The Monaco Grand Prix epitomises Formula One racing: heritage, glamour, passion and speed. Alongside the Indianapolis 500 and Le Mans 24 Hours, it forms the ‘Triple Crown’ of motorsport.
One of just seven venues to host a round of the inaugural Formula One World Championship in 1950, Monte Carlo has been a permanent fixture on the calendar since 1955. In that time the circuit has changed remarkably little. In 2003 a new, gentler entry to the Rascasse corner was formed. Further changes came in 2004 including a new pit complex and increased spectator capacity.
A combination of precision driving, technical excellence and sheer bravery is required to win in Monte Carlo, with some great names having ended their races in the Monaco walls. The Armco barrier-lined circuit leaves no margin for error. Monaco demands more concentration than any other Formula One track.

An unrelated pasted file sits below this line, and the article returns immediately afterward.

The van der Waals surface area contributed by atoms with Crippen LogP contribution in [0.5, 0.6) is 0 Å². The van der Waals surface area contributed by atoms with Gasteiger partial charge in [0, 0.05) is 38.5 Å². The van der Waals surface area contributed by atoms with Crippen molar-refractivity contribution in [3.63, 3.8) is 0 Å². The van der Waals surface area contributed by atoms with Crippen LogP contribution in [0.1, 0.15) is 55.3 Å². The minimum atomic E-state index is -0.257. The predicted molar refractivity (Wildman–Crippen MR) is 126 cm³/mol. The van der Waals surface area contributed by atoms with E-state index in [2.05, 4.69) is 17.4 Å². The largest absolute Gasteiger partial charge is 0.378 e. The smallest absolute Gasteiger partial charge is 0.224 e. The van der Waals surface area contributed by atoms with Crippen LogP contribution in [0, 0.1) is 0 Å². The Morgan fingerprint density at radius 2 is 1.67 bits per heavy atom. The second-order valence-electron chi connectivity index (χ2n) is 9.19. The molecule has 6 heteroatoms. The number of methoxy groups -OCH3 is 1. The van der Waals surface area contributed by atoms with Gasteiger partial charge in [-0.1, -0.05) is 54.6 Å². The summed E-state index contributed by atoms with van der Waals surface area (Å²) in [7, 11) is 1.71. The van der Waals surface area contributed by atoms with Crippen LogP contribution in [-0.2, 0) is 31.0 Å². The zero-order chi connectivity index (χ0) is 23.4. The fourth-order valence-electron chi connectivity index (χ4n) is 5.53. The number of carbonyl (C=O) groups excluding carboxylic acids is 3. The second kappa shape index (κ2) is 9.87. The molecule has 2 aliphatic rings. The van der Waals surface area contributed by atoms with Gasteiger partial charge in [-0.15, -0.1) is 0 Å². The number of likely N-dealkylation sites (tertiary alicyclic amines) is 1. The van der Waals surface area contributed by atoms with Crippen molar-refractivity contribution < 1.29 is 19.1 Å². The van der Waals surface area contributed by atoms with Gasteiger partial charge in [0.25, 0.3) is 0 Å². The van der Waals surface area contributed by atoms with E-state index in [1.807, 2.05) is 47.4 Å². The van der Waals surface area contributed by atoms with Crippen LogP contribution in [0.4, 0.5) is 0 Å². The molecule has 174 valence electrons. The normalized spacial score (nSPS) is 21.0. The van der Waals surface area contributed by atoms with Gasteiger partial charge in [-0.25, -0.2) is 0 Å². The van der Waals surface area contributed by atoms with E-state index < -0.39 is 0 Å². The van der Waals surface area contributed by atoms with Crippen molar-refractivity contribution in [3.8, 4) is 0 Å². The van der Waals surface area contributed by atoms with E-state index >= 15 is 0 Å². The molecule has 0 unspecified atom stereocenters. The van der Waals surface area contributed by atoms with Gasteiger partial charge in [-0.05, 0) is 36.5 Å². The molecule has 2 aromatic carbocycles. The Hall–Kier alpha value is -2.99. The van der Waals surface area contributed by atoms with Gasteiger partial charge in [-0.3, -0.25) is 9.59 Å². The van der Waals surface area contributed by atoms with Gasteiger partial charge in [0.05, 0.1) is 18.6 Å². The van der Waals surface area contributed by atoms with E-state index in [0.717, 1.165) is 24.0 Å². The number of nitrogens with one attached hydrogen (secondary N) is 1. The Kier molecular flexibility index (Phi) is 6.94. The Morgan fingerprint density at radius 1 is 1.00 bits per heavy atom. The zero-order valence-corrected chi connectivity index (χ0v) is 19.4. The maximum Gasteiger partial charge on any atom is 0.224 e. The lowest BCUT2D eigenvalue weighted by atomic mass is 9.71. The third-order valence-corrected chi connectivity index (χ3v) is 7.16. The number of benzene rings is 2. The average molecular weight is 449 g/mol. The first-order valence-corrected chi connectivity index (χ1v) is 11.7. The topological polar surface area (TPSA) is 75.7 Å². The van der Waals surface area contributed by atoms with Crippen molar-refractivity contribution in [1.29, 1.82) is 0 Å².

The Fairmont hairpin is the slowest corner on the Formula One calendar, taken at just 48km/h (30 mph). The low speed corners on the track, in addition to the increased likelihood of a safety car interruption means Monaco is the only Grand Prix which does not run to the standard F1 race distance of 305km.
In 2012, Michael Schumacher famously produced a sensational lap around the streets to top the qualifying timesheets in his W03.
Our most recent success in the Principality came in 2019, when Lewis Hamilton claimed an emotionally-charged victory just days after the passing of our friend and non-executive chairman Niki Lauda.